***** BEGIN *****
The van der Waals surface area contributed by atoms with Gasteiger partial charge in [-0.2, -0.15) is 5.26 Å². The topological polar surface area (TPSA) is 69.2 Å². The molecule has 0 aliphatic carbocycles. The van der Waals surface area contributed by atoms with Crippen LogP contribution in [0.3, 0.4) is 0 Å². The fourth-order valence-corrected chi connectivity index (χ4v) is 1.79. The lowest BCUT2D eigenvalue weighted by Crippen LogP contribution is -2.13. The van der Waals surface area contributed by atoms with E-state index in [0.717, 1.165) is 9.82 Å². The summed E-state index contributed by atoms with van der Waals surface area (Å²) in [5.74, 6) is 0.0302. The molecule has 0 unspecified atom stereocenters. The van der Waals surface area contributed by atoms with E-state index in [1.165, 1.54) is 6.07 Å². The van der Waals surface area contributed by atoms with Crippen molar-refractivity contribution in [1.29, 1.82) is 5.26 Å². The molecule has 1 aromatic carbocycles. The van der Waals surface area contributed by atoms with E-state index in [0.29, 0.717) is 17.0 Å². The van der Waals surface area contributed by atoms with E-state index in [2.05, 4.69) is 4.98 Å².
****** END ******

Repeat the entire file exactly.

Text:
The van der Waals surface area contributed by atoms with Gasteiger partial charge in [-0.2, -0.15) is 5.26 Å². The topological polar surface area (TPSA) is 69.2 Å². The molecule has 0 aliphatic carbocycles. The van der Waals surface area contributed by atoms with Crippen LogP contribution in [0.3, 0.4) is 0 Å². The fourth-order valence-corrected chi connectivity index (χ4v) is 1.79. The lowest BCUT2D eigenvalue weighted by Crippen LogP contribution is -2.13. The van der Waals surface area contributed by atoms with E-state index in [0.717, 1.165) is 9.82 Å². The summed E-state index contributed by atoms with van der Waals surface area (Å²) in [5.74, 6) is 0.0302. The molecule has 0 unspecified atom stereocenters. The van der Waals surface area contributed by atoms with E-state index in [1.165, 1.54) is 6.07 Å². The van der Waals surface area contributed by atoms with Crippen molar-refractivity contribution in [1.29, 1.82) is 5.26 Å². The molecule has 1 aromatic carbocycles. The van der Waals surface area contributed by atoms with E-state index in [0.29, 0.717) is 17.0 Å². The van der Waals surface area contributed by atoms with E-state index in [2.05, 4.69) is 4.98 Å².